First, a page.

Purpose: Interprofessional education is a foundational component of many health professions educational programs as it contributes to the goals of the Quadruple Aim by prioritizing collaborative and streamlined quality healthcare. Furthermore, student engagement in interprofessional educational activities provides opportunities to better understand their own and others’ health profession disciplines. The purpose of this project was to utilize Canadian Interprofessional Health Collaborative (CIHC) to evaluate a framework for student engagement in a community-engaged project focused on reducing barriers to care in people living with type 1 diabetes in rural communities. Methods: As members of an interprofessional, type 1 diabetes, community-engaged research team, students from various graduate and pre-health professions programs participated a variety of activities as research assistants to increase their competency as future healthcare practitioners. These activities included research capacity building, interprofessional collaborations, patient and community interactions, and interprofessional healthcare research. Utilizing the CIHC Framework, the learners reflected and assessed their interprofessional competency, growth, professional identify, and understanding of interprofessional collaboration while providing suggestions for future students participating in interprofessional health sciences research. Findings: Learners found the CIHC to be a robust tool for reflecting on their abilities to provide care in an interprofessional team. The community engagement projects heightened their abilities in role clarification, team functioning, and collaborative leadership which were determined by the group to be some of the most essential skills for entering an interprofessional healthcare workforce. Conclusions: Use of the CIHC framework was an effective method to guide learner progress in developing interprofessional skills within a community engagement project. Reflection on achievement of CIHC domains assists learners in identification of growth in professional identity and understanding of interprofessional collaboration.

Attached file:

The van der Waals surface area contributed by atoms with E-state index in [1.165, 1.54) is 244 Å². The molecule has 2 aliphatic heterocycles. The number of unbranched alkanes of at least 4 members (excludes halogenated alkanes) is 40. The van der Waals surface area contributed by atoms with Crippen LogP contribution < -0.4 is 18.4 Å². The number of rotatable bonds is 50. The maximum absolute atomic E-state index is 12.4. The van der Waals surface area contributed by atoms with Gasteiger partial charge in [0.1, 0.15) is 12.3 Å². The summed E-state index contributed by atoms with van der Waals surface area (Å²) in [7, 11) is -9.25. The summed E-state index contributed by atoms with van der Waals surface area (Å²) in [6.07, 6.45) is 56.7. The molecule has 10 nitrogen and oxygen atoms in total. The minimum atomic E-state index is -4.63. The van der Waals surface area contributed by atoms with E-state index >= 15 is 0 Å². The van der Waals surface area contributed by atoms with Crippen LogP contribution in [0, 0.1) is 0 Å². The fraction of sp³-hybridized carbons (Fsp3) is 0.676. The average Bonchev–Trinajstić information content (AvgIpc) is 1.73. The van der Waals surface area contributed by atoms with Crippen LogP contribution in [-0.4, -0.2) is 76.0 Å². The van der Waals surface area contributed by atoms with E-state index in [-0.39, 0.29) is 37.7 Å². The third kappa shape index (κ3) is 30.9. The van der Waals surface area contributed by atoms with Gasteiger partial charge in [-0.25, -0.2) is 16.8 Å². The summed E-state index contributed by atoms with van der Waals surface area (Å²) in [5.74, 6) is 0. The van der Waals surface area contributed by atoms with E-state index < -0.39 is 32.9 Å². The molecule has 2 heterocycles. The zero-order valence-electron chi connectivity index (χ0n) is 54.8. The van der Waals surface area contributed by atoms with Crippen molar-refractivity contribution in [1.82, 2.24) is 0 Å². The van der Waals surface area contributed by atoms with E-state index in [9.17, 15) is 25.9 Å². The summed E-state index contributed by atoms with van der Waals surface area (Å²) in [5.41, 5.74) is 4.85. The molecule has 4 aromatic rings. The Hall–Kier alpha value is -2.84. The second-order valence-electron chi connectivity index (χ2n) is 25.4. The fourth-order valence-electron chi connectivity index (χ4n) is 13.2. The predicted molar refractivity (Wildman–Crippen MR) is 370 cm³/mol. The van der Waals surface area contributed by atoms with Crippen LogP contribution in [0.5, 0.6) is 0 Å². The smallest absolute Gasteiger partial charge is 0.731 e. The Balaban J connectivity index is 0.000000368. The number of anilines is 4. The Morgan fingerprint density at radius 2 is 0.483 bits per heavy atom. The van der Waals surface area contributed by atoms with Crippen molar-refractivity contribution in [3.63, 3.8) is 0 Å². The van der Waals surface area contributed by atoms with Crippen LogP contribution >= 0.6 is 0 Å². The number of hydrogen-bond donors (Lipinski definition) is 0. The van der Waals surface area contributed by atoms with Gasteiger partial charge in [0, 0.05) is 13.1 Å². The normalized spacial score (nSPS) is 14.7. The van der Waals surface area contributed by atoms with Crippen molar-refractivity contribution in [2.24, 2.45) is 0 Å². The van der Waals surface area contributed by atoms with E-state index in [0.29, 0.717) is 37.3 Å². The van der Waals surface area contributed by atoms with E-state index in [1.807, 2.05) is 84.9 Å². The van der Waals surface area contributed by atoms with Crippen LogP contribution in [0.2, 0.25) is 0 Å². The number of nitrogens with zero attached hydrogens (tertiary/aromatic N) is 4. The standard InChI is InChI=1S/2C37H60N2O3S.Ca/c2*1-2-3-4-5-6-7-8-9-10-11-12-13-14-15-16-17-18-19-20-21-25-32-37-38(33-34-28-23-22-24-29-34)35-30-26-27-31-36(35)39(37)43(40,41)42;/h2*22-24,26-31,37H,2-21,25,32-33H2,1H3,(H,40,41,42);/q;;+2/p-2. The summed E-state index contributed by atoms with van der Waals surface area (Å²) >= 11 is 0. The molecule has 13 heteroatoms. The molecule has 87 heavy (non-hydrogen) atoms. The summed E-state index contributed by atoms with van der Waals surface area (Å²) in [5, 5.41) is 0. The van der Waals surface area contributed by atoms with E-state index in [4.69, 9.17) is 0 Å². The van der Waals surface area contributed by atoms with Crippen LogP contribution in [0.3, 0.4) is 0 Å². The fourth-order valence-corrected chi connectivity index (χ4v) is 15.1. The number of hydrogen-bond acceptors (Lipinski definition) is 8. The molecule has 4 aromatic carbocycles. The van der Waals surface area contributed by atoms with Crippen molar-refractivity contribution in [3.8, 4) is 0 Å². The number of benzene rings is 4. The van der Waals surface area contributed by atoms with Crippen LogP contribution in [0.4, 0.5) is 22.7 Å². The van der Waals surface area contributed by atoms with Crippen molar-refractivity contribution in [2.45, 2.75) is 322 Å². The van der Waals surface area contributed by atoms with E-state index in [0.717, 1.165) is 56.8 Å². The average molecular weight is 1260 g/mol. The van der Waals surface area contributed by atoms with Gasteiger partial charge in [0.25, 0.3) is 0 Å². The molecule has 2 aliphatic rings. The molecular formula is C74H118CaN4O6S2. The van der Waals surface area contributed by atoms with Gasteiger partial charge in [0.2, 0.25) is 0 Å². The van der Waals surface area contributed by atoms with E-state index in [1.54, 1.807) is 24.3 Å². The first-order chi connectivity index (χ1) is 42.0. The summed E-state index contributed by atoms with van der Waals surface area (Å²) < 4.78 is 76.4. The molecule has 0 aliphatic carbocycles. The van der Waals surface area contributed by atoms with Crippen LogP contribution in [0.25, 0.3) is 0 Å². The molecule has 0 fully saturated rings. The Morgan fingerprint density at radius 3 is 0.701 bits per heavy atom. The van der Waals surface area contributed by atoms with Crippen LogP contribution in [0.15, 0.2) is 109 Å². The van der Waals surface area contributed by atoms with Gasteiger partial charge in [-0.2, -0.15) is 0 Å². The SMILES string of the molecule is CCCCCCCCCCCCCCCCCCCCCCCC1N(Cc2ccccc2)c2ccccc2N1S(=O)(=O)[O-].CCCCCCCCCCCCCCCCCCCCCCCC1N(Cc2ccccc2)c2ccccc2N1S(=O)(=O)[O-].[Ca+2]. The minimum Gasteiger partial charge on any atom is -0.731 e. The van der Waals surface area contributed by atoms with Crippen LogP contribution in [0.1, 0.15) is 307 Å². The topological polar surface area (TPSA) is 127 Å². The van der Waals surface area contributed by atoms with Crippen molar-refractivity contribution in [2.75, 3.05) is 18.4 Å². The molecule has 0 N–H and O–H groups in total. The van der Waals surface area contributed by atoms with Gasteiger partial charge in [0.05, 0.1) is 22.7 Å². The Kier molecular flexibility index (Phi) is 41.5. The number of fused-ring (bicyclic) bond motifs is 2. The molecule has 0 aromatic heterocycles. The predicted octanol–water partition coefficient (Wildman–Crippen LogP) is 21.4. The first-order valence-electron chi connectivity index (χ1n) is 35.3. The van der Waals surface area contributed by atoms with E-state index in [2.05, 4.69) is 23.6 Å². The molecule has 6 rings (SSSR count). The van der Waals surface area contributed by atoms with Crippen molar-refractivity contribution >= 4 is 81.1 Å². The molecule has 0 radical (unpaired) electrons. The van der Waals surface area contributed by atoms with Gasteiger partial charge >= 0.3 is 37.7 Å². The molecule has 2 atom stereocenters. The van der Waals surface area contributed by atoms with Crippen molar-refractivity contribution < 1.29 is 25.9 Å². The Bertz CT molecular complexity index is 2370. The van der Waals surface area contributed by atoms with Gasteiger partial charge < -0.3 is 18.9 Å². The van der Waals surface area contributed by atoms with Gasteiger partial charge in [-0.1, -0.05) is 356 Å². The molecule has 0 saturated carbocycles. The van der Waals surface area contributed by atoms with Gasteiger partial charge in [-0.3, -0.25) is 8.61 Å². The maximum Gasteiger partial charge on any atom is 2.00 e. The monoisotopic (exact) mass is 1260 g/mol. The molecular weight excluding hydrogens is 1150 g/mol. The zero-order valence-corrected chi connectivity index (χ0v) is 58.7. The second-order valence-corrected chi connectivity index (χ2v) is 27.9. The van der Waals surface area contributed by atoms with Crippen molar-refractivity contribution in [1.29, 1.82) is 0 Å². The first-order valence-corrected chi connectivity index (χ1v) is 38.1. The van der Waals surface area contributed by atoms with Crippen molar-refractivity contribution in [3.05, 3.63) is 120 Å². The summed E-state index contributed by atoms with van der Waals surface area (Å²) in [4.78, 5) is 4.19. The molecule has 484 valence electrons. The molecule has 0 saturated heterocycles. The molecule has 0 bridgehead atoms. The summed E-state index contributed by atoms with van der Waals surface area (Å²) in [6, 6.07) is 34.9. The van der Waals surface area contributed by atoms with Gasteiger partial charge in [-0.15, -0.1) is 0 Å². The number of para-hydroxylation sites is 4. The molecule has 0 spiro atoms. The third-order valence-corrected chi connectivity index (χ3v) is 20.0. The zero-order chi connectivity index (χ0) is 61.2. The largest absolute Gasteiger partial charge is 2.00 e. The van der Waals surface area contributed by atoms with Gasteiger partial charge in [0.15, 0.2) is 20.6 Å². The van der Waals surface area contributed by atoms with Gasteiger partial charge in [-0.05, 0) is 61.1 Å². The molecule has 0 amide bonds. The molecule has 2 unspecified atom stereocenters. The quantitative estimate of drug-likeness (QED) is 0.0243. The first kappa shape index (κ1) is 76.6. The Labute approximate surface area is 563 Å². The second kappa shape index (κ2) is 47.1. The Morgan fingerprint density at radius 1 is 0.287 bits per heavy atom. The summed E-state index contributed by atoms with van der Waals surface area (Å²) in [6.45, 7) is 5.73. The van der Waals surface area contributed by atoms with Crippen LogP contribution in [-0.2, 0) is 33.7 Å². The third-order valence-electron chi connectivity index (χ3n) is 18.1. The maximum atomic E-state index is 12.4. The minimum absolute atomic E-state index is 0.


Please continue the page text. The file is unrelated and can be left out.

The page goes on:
Author Bio(s)

Elise Boyle, OTD, OTR/L is an Occupational Therapy Neurology Fellow at Creighton University in Omaha, NE.

Benjamin Feiten, OTD, OTR/L was an occupational therapy student in the Occupational Therapy Department at Creighton University in Omaha, NE.

Amy A. Abbott, PhD, RN is Associate Professor in the College of Nursing at Creighton University in Omaha, NE.

Shelby Hoffmann, PharmD was an student in the Pharmacy Practice Department at Creighton University in Omaha, NE.

Sadie Schultes, is a student in the Occupational Therapy Department and was an undergraduate student in the Lifestyle Medicine program at the time of the project at Creighton University in Omaha, NE.

Emily Knezevich, PharmD, CDECS, BCPS is a Professor in the Pharmacy Practice Department at Creighton University in Omaha, NE.

Vanessa D. Jewell, PhD, OTR/L, FAOTA is an Associate Professor in the Division of Occupational Science and Occupational Therapy, Adjunct Professor in the Department of Endocrinology, and the Director of the Diabetes Research & Wellness Collaborative at the University of North Carolina in Chapel Hill, NC. She was the project lead/PI for the PCORI grant.


We would like to thank our community partners and additional research team members: Kameran Dostal, Vicki Brown, RD, Laura Eberly, Kim Radenz, Dayna Sur, and Emily Ludwig, OTD, OTR/L. Thank you to Julia Pulawski for her formatting of the manuscript. Furthermore, we would like to thank the following people for their research capacity trainings: Zsolt Nagykaldi, PhD, BTh; Brenda Coppard, PhD, OTR/L, FAOTA; Kevin Fuji, PharmD; John Stone, MD, PhD; and Omofolasade Kosoko-Lasaki, MD, MSPH.




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